Teaching Channel Teams recently held their second round table event last week. Andrea Thune presented Ontario-Montclair’s practices of how to use Teams with their Spotlight Teacher program. Spotlight Classrooms are an internal model of instructional support, where the team is willing to open their doors in order to be a resource for learning. The strategy embodies how Teams partners grow together and helps illuminate puzzles of practice. Watch the webinar below or read more about their program from Andrea’s previous blog.
How do you transform a 45-minute PLC time from being a place where teachers get professional development, to a place where teachers are actively involved and feel ownership in the learning? This was the question I faced as I planned for my first year as the math specialist in my building.
Moving into this new position, I felt that something needed to change from the ways we have typically done PLCs. Instead of the sit-and-get structure, I introduced my teachers to Learning Labs, a method of collaborative planning and classroom observation. In three new videos, Creating a Collaborative Culture of Learning, Teacher Time Out, and Connecting the Dots, you’ll see Learning Labs in action as I work collaboratively with my colleagues to create a space where teachers are actively involved in their own learning, as well as that of their students.
Each time I lead a round of Learning Labs, I reflect on the lessons learned in order to make changes and improve upon the process.
After the first round, for instance, I realized one 45-minute period wasn’t enough time to plan as a team. So I adjusted the schedule to allow for two consecutive 45-minute periods, a week apart, dedicated to learning and planning before going into the classroom. To help better prepare for these meetings, my colleague Erin and I also designed a Google Form for each grade level team to complete the week prior to the first Learning Lab meeting. As I sat with all of the team’s responses to begin my planning, I was prepared, excited, and thought having all of this information would make my planning more focused and easy to put together.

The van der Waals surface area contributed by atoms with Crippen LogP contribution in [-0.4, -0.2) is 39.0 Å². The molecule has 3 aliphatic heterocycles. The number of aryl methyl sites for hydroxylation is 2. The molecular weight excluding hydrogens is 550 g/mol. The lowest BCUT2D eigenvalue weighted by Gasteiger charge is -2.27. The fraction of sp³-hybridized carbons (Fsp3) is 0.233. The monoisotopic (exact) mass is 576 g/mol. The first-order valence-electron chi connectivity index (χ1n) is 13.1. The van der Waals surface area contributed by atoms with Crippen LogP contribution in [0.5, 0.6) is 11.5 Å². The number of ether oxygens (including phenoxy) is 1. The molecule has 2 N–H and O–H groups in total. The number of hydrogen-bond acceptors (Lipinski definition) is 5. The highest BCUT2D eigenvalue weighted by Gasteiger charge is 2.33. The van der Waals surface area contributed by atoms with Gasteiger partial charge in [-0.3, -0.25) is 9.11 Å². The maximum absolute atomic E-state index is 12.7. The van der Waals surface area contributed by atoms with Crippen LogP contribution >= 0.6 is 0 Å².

But I quickly realized that while having information from each team was incredibly helpful, that very same information added more layers to my planning process, which I’ve listed below. (Also see Learning Labs in Action in this video: Creating a Collaborative Culture of Learning.)
This is part of Geneviève DeBose’s Getting Better Together work. Geneviève and all the Teaching Channel Laureates are going public with their practice and seeking support in getting better from colleagues and the Tch community.
What happens when a group of educators collaborate to meet the diverse needs of their students? A lot of reflection, dialogue, sharing, and learning!
In November I kicked off my Getting Better Together focus of meeting the needs of diverse learners. My team and I made a number of shifts to our process and practice and I’ve shared ten of them below. As I thought through everything we’ve done, I found that our work seems to fall into three main categories — Data and Information, People Power, and Curriculum and Assignments.
This is the fourth in a six-part series titled Making in Schools.
Since the dawn of the industrial revolution, roughly 125 years ago, American schools have looked roughly the same. At its heart, our system has been driven by two organizing principles:
- Students should be organized into classes by age and subject.
- Content should be delivered in a standardized order and at a standardized pace.
While this system may have been functional in preparing students to work in steel factories or cotton mills, ensuring that each graduate of the system had similar skills/knowledge and were used to working according to a standardized, regimented schedule, it’s not holding up to the demands of today.